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2 of 2 people found the following review helpful
4.0 out of 5 stars More Montalbano, beautiful women and food 4 May 2009
A beautiful woman arrives one morning at the office of Chief Inspector Salvo Montalbano to report her brother missing. Not one to hold out against a persuasive let alone stunning beauty for too long, Montalbano eventually agrees to accompany her to her brother's apartment and look for clues as to his disappearance. What they discover opens up another can of Sicilian worms for Montalbano to disentangle.

Montalbano is his trusty self and all the gang are here, from Catarella - poissonally in poisson - to the enigmatic Adelina, whose dishes continue to appear in Salvo's refrigerator. Camilleri's stories are always a delightful mixture of banter and humour mixed with gory murder and political intrigue and this one dishes up all the usual ingredients. I found the plot a little thinner than the best and the array of beautiful women slightly Bond-like, but it's an easy, enjoyable read that keeps this excellent series alive and kicking and with more to come. Great for the beach or long waits in the airport lounge.
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24 of 27 people found the following review helpful
5.0 out of 5 stars Another gem from Camilleri 28 Sept. 2008
Format:Hardcover|Verified Purchase
Montalbano is a wonderful invention - a human being, it would be hard not to like him. He adores good food and will travel out of his way to find it. He is infuriated by and infuriates his subordinates. He sits under his favourite olive tree to think, to find a solution to some vexing question. He wrestles with his work but he loves it. I've thoroughly enjoyed all the Montalbano series. Each one is like a good meal.
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7 of 8 people found the following review helpful
By Maxine Clarke VINE VOICE
As The Paper Moon opens, Salvo Montalbano, a fifty-something police Inspector in the fictional town of Vigata, Sicily, is summoned to see a distraught woman, Michaela Pardo, whose brother Angelo has unaccountably disappeared.
Salvo's search of the missing man's house soon reveals Angelo's dead body, in a provocative scene that can leave no doubt that the death is not accidental. After his initial discovery of the body, Salvo's investigation develops into a satisfying detective story in the Sherlock Holmes tradition, with the complex interplay of the Italian political culture and Sicilian organized crime providing an edgy, sharp focus.
"Mimi" Augello, Salvo's handsome but vain second-in-command, is the acceptable face of policing so far as Salvo's political superiors are concerned, and is increasingly tied up with large-scale drugs and smuggling investigations on their behalf. Mimi's gradual evolution across the series from wayward playboy to excessively dedicated parent has been amusingly touching; and the way in which Salvo uses Mimi as a front with his superiors in order to carry on unchecked his own eccentric, intuition-fuelled, erratic and emotional investigations is wonderfully wicked.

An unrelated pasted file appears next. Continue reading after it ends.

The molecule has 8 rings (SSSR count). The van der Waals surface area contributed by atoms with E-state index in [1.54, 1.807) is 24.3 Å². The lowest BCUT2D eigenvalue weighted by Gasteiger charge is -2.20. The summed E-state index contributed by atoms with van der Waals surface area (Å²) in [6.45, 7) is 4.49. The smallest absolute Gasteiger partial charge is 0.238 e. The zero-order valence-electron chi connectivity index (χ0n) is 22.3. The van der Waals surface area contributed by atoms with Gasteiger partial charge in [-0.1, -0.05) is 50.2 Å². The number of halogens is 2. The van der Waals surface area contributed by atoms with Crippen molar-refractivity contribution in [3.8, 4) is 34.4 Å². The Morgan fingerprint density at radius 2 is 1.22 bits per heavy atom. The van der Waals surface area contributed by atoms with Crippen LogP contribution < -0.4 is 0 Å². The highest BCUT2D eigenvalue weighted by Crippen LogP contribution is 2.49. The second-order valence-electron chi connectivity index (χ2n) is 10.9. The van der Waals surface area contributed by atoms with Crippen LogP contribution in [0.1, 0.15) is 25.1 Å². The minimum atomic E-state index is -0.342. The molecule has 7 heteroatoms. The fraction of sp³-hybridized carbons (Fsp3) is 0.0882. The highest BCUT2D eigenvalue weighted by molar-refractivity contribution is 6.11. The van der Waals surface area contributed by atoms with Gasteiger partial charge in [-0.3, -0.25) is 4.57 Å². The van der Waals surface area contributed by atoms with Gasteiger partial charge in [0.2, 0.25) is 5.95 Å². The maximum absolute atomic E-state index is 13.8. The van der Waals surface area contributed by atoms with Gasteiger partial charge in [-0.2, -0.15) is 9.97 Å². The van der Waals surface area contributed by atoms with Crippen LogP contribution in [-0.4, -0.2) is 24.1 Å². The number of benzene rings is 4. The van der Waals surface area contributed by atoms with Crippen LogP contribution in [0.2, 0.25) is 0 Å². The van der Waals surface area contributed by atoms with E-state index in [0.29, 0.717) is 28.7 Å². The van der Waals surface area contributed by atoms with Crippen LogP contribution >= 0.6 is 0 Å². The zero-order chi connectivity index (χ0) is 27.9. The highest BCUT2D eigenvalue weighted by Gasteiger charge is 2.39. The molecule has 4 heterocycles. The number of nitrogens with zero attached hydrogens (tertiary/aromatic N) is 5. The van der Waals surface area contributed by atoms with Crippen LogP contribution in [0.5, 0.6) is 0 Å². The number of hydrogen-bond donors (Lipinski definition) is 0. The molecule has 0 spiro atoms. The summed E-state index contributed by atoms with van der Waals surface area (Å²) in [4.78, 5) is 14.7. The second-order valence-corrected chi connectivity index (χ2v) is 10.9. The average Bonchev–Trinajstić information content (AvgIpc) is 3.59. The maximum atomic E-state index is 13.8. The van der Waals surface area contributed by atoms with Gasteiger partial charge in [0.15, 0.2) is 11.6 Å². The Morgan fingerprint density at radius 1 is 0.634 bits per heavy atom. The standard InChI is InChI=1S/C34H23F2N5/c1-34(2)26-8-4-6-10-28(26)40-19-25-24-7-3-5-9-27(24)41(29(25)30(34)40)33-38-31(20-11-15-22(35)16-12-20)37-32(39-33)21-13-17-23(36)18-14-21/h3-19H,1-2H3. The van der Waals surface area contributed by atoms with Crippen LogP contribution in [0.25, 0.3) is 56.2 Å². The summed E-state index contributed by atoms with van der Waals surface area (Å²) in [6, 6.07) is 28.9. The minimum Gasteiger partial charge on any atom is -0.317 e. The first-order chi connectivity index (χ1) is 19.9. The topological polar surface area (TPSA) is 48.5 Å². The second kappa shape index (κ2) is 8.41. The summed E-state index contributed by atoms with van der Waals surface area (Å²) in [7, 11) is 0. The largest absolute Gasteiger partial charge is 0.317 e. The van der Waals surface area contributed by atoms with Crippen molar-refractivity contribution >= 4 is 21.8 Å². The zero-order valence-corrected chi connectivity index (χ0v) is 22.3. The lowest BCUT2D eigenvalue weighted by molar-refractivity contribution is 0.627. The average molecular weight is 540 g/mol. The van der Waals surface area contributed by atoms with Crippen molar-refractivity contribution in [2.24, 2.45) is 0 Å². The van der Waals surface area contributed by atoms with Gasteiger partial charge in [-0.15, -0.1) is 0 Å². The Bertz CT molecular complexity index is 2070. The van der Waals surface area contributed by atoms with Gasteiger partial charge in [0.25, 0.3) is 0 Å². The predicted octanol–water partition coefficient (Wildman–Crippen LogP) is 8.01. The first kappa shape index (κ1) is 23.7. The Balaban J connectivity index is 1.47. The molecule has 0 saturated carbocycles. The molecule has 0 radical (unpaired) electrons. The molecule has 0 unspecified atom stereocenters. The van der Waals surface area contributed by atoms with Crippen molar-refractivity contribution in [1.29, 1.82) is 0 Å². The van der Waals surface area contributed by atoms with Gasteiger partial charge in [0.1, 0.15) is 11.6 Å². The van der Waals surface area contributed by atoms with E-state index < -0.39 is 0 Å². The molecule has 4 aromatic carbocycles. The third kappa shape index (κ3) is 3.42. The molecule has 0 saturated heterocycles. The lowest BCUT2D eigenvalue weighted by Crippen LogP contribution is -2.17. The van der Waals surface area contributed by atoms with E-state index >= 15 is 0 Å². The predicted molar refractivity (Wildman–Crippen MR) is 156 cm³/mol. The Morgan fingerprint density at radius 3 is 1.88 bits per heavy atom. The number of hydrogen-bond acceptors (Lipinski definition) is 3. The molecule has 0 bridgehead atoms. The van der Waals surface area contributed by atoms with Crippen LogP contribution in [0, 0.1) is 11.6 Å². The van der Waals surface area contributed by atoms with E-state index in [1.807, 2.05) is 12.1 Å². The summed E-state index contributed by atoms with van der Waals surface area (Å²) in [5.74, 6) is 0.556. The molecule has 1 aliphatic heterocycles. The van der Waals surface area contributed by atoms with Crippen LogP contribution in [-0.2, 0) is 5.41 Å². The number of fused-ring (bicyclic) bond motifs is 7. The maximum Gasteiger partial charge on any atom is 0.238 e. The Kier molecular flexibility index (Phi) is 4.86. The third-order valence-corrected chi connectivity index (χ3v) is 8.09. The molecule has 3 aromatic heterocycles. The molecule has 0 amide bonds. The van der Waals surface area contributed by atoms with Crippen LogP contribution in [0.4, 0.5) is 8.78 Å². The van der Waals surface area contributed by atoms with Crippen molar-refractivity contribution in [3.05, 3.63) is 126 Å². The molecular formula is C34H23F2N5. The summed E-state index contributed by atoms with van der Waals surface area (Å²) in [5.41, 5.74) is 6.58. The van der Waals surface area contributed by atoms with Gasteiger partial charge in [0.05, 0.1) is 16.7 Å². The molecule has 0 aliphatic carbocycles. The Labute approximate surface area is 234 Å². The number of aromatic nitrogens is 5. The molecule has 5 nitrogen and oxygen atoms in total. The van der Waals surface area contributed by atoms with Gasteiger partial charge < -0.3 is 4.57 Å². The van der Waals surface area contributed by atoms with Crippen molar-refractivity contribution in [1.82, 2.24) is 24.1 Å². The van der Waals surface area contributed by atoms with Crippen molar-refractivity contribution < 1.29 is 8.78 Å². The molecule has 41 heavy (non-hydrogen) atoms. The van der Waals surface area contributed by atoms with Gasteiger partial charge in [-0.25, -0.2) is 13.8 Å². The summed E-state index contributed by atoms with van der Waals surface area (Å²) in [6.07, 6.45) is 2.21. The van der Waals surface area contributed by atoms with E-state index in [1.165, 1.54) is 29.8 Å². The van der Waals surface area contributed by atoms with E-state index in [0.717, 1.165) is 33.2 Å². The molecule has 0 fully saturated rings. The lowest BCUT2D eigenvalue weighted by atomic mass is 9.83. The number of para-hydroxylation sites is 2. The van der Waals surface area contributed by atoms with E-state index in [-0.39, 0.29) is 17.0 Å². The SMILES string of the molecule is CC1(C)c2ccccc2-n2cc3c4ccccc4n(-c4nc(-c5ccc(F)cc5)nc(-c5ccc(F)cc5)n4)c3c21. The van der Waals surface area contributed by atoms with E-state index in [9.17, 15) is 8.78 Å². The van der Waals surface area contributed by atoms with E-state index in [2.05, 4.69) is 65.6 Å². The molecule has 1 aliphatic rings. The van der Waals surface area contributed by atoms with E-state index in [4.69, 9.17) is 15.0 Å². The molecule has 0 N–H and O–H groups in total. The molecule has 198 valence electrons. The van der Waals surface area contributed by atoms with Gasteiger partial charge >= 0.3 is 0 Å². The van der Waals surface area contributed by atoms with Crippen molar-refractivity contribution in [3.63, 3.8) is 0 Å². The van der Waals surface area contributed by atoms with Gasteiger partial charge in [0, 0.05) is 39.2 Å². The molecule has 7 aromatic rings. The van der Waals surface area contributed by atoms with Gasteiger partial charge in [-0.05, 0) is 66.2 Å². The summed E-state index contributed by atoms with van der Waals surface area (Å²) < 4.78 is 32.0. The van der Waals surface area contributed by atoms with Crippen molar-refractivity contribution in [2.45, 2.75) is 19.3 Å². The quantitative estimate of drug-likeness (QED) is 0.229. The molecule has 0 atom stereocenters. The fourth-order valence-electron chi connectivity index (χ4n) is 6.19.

The other two main members of Salvo's team, the straight-as-an-arrow, loyal Fazio and the hilarious, linguistically challenged Catrarella, are used to good effect in this novel; the relationship between Salvo and Caterella has become more overtly affectionate as Salvo has come to appreciate Catarella's simple devotion and dedication to whatever task his master sets him.
The Paper Moon is the ninth of Andrea Camilleri's Montalbano series, translated by the poet Stephen Satarelli with his usual exceptional sympathy and erudition.
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Most Recent Customer Reviews
5.0 out of 5 stars Paper Moon
Witty and intriguing with a plot that twists and turns.Leaves you feeling you have just visited Sicily and dined there.
Published 1 day ago by Mrs Janet Pasons
4.0 out of 5 stars addictive
I shall get more books in the series.
Published 6 days ago by C. W. Osborn
5.0 out of 5 stars Five Stars
Published 7 days ago by Mike McDowall
5.0 out of 5 stars 😊
Brilliant. Camilleri has written another exquisite detective story set in Sicily. Enjoy every twist and turn and be transported to Sicilian food, climate and culture.
Published 9 days ago by Sue
5.0 out of 5 stars The continuing magic of Corsica and Inspector Montalbano.
I really enjoyed reading can't go wrong with the Montalbano stories told by Camilleri.
Published 21 days ago by Lizzie
5.0 out of 5 stars Must be translated by the same person that did the ...
Must be translated by the same person that did the TV series because none of the humour is lost and the story flows well.
Published 24 days ago by 66cas99
4.0 out of 5 stars Four Stars
A good book. I enjoyed it, and would buy more in the series.
Published 24 days ago by emmjay
5.0 out of 5 stars Excellent read
Yes, I like these stories. Inspector Montalbano is a very human cop with normal responses and urges. The stories are good and have just the right amount of detail. Read more
Published 1 month ago by TerryB
4.0 out of 5 stars Good page truner
Story keeps rolling on! Funny in parts - Montalbano is full of surprises,
Published 1 month ago by SparkRight
5.0 out of 5 stars Thoroughly enjoyable.
A thoroughly enjoyable read. The story develops with a main theme and surprises as you read.
Published 1 month ago by Janet Lepley